While their debut full-length only comes in at number seven here, Jawbreaker, and more importantly Blake Schwarzenbach, is one of the most important, influential bands for me. Hearing Dear You and 24 Hour Revenge Therapy, along with Jets to
Soul Asylum had already cranked out three albums and a B-sides collection in the ’80s before dropping And the Horse They Rode In On, but it wasn’t until this album came out in 1990 that the band began to emerge from the shadow of other Minneapolis bands (*kaff!* The Replacements! *kaff!*). While the band would go on to even better things on 1992’s Grave Dancers Union, Soul Asylum’s mix of alt-rock and alt-country was already nearing its potency here. Songs like “Spinnin’” and “Gullible’s Travels” contained twangin’ and stompin’ and some sweet guitar atmospherics. Frontman Dave Pirner was already on his way to sad sack wonderdom with lines like “Everything’s turning / but mostly just turning out wrong.” Overall, Horse turns out to be an underappreciated gem from an underappreciated band.
Ah, Mike Ness, you charmer you. Despite being a Californian,
Tagged as a less bitter, lady-version of The Smiths, The Sundays emerged and returned to seeming nothingness during the late ’80s and ’90s. The group’s first album,
Formed in 1988 and disbanded in 1996, Jawbreaker put out four amazing alternative/punk records, each of which has powerfully affected my life. Their first album, Unfun, took the longest for me to appreciate. Each Jawbreaker album has its own identity, but Unfun catches the band developing an one. Sure, many key elements are in place: Drummer Adam Pfahler’s forceful flash is already there, and you can tell bassist Chris Bauermeister has serious muscle to bend his metal strings. But frontman Blake Schwarzenbach’s lyrics are less driven by guilt and scene politics here. They have more of a college literary magazine quality to them – dense and dark and fairly hard to remember in entirety – but he still knew how to craft a hook or two, like on opening track “Want,” a song that is insanely catchy despite its off-kilter chorus, or on the religious “Eye-5.” After sitting with the record for a few years, I’ve come to love Unfun’s resistance to certain standards. It’s punky and unwieldy like Nirvana’s Bleach, and similarly a prequel to something even greater.
For a long while, Ritual de lo Habitual was the masterstroke finale to an
Pop punkers Green Day (née Sweet Children) were secretly schooled in The Beatles’ pop leanings, something evident in frontman Billy Joe Armtrong’s clean and clear choruses. While the band would get catchier, and really, better, with Kerplunk! and the albums that followed it, 1,039/Smoothed Out Slappy Hours shows how much of the band’s aesthetic was already in place from the beginning. A collection of early EPs, Slappy Hours is steeped in Lennon/McCartney songwriting, with a dash of Descendents and Stiff Little Fingers thrown in. People give Armstrong grief for singing with a British accent, but really, can you blame him when his best influences were from across the pond?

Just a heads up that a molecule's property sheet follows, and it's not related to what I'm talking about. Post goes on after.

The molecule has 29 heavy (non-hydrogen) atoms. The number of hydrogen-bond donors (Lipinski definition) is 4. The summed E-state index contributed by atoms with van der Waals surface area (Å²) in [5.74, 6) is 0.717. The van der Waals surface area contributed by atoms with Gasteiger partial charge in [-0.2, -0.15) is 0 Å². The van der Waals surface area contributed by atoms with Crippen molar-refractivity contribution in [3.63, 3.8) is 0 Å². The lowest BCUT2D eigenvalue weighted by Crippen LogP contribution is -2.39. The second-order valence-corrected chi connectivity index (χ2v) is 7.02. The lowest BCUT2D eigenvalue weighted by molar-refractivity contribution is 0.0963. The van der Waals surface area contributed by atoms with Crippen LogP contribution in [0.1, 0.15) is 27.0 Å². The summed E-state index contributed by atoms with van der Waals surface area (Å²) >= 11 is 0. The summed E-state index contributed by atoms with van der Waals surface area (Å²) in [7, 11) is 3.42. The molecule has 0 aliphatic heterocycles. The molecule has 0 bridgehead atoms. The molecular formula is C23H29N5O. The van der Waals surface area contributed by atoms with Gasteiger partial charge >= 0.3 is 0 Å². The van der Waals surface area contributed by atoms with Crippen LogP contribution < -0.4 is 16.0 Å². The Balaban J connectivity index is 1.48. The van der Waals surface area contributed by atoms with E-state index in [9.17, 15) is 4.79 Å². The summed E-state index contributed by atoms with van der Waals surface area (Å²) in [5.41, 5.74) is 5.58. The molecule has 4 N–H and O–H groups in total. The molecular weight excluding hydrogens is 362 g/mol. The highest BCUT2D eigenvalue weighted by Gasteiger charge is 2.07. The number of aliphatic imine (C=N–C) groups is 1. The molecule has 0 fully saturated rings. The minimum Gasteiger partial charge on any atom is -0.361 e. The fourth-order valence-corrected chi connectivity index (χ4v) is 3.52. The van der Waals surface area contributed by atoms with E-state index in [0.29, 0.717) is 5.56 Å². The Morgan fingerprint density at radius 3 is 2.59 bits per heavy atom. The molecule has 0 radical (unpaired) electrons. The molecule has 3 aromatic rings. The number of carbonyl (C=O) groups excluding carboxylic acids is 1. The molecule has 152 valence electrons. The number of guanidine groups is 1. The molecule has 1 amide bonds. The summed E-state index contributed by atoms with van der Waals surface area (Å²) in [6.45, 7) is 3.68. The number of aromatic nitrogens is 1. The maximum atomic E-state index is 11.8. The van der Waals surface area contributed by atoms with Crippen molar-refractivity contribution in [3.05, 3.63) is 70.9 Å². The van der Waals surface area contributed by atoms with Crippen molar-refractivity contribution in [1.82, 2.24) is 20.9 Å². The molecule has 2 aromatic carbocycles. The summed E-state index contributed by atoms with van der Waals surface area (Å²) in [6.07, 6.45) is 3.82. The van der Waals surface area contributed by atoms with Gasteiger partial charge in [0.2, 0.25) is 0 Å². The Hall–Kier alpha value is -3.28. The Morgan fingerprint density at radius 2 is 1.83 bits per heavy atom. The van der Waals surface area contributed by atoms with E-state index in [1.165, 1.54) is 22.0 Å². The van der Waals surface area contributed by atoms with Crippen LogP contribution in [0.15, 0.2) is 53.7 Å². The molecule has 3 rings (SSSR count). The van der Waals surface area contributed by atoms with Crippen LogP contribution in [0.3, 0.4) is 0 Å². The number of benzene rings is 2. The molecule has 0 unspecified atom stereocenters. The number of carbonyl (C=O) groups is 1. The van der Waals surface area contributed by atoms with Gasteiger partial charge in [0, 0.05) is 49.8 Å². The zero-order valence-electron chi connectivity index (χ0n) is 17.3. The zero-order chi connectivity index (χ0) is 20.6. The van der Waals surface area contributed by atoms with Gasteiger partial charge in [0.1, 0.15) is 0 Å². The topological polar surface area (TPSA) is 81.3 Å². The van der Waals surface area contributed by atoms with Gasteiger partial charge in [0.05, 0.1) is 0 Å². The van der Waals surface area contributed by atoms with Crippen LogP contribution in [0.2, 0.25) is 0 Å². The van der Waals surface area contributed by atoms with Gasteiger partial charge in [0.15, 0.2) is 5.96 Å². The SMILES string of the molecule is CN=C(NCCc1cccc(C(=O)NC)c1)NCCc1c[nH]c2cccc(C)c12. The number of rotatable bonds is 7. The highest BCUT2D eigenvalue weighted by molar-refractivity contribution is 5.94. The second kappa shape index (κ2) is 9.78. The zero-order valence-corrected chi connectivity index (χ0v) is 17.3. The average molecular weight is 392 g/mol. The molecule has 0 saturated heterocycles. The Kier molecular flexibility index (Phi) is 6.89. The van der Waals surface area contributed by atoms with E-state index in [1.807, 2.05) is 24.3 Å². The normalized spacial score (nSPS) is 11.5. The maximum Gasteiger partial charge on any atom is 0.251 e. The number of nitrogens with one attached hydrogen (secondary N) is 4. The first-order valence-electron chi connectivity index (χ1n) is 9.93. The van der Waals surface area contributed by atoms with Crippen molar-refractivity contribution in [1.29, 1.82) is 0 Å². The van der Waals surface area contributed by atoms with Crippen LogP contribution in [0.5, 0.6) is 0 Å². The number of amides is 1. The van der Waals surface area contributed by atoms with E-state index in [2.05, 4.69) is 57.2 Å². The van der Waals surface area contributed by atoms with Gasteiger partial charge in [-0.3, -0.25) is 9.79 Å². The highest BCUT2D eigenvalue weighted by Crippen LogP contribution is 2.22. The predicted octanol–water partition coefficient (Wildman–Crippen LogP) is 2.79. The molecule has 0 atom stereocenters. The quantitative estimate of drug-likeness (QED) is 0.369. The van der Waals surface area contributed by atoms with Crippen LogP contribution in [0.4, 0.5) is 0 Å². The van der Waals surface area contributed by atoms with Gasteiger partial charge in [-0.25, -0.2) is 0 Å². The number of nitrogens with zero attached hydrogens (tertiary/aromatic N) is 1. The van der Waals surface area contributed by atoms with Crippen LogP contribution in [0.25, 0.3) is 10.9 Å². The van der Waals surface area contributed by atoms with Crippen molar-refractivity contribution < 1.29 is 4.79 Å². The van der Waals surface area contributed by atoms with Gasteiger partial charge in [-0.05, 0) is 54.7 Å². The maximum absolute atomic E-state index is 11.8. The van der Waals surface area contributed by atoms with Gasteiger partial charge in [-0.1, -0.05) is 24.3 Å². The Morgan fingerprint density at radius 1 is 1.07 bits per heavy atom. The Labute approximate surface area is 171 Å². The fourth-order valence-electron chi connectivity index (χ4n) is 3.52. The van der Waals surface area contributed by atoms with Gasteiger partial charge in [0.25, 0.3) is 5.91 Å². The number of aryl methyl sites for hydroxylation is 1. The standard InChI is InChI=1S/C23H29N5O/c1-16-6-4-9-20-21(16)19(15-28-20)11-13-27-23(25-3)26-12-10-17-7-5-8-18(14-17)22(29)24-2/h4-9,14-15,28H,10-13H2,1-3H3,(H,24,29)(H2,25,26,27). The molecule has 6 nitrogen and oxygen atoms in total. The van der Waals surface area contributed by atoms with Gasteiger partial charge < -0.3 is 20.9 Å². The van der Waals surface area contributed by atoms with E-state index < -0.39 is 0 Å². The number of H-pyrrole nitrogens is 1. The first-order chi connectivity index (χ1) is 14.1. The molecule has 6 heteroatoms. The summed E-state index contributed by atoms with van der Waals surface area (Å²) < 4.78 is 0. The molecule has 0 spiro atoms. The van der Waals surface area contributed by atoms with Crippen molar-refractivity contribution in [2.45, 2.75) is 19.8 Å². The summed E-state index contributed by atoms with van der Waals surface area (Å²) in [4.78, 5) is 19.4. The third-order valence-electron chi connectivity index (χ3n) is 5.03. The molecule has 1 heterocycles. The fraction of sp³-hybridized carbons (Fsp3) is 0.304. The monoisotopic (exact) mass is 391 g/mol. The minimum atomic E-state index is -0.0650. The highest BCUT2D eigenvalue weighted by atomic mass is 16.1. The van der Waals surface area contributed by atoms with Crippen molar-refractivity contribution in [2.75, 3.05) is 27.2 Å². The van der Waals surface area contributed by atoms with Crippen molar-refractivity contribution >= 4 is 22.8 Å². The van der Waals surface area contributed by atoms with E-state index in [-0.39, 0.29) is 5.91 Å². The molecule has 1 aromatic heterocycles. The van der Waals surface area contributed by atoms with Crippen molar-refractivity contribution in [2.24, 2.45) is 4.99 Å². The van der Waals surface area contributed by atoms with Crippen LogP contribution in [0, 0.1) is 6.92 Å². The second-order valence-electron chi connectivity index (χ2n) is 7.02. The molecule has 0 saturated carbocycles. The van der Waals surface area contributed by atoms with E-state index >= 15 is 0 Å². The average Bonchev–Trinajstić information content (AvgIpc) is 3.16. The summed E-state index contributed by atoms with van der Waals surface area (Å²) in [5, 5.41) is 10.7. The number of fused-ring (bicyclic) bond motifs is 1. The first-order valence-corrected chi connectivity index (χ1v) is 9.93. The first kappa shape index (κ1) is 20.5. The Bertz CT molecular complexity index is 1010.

The last truly great Depeche Mode record found the band getting darker and more withdrawn. Gone are the socio-political commentaries and personal outreaches. This record is focused solely on the self-absorption of a sexier idea of Depeche Mode. Make them your personal Jesus and they’ll show you the world in their eyes. Alan Gore’s sonic experimentation was streamlined here as well, focused on moods more than textures, if that makes any sense.
Goo has my favorite Sonic Youth song: “Kool Thing.” “Hey Kool Thing,” Kim Gordon dares him. “C’mere, sit down beside me. There’s something I gotta ask. I just wanna know… what are you gonna do for me? I mean, are you gonna liberate us girls from male, white, corporate oppression?” Chuck D, of all people, cheers her on from the sidelines with “Tell ‘em where it hurts. Let er’rybody know!” Stomp and noise, Sonic Youth’s best known qualities, are still here, but they’re coupled with a more pointed mania.
I love this moody, gothic piece of awesomeness. On tracks like “Bloodletting (The Vampire Song)” and “Sky is a
Perhaps more brutal than the band’s debut, Fugazi’s Repeater is just as brilliant. By this point in the band’s life, Guy Picciotto was a full-time member, even rocking a six-stringer right next to Ian MacKaye. Picciotto’s songwriting took a huge leap forward after his time with emocore fathers Rites of Spring. I hesitate to call it smarter lyrically… less visceral, more polychromatic, maybe. Whatever the case, Picciotto continued to grow and rule hard here. MacKaye meanwhile, continued to dominate. His voice has an everyman anger to it. I understand why some metal/technical hardcore bands go for a deeper growl, something akin to a grizzly bear having hate-sex with a chainsaw. But ultimately, that style sounds too forced and jumbled to me. When I hear MacKaye shout on Repeater, I hear palpable rage and righteous humanity. I feel like I’m actually communicating with a person, lending extra force to lyrics like “You are not what you own.”
NEXT WEEK: teen spirit and the meaning of swirling, 1991.